"By the time you declare it, it’s too late. Last time, 130,000 lives too late," a U.N. official says
NAIROBI (Thomson Reuters Foundation) – The world should not wait until famine is declared in Somalia to respond to worsening hunger caused by drought and conflict, the most senior United Nations official in the country said on Monday.
Philippe Lazzarini, the U.N.’s humanitarian coordinator for Somalia, said $60 million is needed to save the lives of 50,000 children over the next two months and to deliver food and water to 857,000 people, most of whom are internally displaced.
"This situation has troubling similarities with the situation which prevailed before the famine in 2011," Lazzarini said at a news conference on Monday.
"One of the main lessons learned from 2011 was if we wait for the official declaration of a famine to start to respond to the needs, it will be far too late. At the time we did it, half of the 260,000 people who died because of the famine, [had] already died."
In July 2011, the United Nations declared a famine in Somalia, which killed 260,000 people, mostly children. The famine was caused by two failed harvests, conflict and a ban on agencies delivering food aid in territory held by the Islamist militant group al Shabaab.
The famine ended in February 2012 thanks to better rains and increased humanitarian assistance.
Once again, Somalia is experiencing drought, a shortage of aid money and conflict, which has disrupted planting and displaced people, as well as making it difficult for traders and humanitarians to deliver food.
One of the reasons food prices are increasing in markets like Xudur, Waajid and Bulo Burto is because al Shabaab is laying siege to towns that have recently been captured by African Union and Somali government forces. They are only accessible by air.
"A number of newly accessible areas are, for the time being, completely surrounded," Lazzarini said.
"Since they [al Shabaab] are in control of the road, they are preventing the private truck drivers from using this road by threatening them to be ambushed or to be killed."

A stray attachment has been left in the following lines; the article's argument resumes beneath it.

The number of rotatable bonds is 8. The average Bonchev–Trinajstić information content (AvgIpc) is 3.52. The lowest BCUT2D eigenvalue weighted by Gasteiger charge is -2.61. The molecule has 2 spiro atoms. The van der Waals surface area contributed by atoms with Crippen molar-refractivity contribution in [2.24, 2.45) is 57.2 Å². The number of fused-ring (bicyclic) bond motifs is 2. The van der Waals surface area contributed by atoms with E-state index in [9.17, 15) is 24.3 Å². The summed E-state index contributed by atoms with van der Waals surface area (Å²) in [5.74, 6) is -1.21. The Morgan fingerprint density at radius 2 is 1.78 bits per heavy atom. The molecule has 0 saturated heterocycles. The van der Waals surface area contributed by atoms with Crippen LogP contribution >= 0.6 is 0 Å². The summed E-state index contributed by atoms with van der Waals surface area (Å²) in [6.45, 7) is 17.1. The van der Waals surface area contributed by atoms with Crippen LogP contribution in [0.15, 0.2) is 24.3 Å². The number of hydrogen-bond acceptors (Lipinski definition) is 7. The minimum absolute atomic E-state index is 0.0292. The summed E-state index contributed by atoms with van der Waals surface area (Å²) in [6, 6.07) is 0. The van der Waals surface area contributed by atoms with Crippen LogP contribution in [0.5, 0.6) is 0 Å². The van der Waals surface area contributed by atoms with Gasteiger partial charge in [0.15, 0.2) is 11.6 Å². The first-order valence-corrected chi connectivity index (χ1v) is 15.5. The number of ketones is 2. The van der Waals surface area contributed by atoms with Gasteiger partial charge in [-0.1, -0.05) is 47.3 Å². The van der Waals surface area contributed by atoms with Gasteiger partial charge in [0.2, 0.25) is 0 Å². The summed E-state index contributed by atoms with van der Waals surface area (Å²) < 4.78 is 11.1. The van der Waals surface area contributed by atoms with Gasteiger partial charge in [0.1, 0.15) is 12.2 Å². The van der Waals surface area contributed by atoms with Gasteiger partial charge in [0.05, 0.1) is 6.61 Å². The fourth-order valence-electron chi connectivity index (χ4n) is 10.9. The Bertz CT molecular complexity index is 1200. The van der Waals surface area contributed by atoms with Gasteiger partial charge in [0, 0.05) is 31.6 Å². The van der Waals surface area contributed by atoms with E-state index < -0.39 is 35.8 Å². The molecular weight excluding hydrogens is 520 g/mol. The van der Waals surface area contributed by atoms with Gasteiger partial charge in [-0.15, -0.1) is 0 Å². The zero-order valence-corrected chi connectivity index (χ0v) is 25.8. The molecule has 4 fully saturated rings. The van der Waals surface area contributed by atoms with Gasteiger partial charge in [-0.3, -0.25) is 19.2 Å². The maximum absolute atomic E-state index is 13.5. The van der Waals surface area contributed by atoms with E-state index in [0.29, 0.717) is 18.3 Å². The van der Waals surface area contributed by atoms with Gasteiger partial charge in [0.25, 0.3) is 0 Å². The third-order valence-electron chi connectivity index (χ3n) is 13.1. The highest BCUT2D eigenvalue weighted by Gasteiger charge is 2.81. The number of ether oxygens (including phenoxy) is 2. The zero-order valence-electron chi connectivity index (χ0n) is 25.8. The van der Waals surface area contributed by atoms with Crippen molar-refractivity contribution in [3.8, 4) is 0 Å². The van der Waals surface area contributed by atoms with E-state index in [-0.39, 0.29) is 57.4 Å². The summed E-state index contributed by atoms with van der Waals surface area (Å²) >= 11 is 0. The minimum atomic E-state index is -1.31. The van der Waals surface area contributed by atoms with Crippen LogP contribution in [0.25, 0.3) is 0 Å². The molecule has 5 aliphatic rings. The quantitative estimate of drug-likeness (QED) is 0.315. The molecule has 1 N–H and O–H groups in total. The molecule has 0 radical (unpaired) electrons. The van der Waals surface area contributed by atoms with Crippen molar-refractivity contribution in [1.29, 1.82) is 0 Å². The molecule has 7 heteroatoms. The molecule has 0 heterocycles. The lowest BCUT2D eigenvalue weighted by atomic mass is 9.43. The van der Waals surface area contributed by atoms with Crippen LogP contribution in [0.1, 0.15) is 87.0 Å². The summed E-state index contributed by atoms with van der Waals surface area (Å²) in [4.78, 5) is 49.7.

The U.N.’s children’s fund is on the verge of cutting programmes providing primary health care services to three million people due to lack of funding, while the World Food Programme will face food shortages affecting 800,000 people by July, Lazzarini said.
The U.N.’s 2014 appeal for Somalia is only 17 percent funded at $160 million, which is half the amount of money received at the same time last year.
Lazzarini blamed competing global crises, growing humanitarian demands in the face of static amounts of funding and a shift from a humanitarian to a political agenda among donors to Somalia.
"I’m not trying to tell the donors we have a more compelling case in Somalia than in South Sudan or in Central African Republic," he said.
"But we should never forget that Somalia had a famine two years ago and that today, two years later, vulnerability in the country is still extremely high."
Levels of suffering that would be seen as an emergency in other countries are considered normal for Somalia, he said. One in ten children in Somalia die before their first birthday.
Malnutrition rates among one million internally displaced Somalis are above the global emergency threshold of 15 percent, yet water services have stopped because of lack of aid.
One of the main problems in 2011 was that people sought more and more data before acting.
"There were 16 early warnings last time until famine was declared. Today, we have already six early warnings [since November]," said Lazzarini.
Large numbers of people started dying of hunger in April 2011, three months before famine was declared, said Daniel Molla, chief technical adviser for the Food Security, Nutrition and Analysis Unit – Somalia.
The declaration of a famine requires the existence of three simultaneous indicators: mortality of two deaths per 10,000 people per day, acute malnutrition above 30 percent and severe problems accessing food.
"The criteria for declaring famine, the bar is set so high that by the time you declare, a lot of excess mortality will have occurred," he said.
"By the time you declare it, it’s too late. Last time, 130,000 lives too late."
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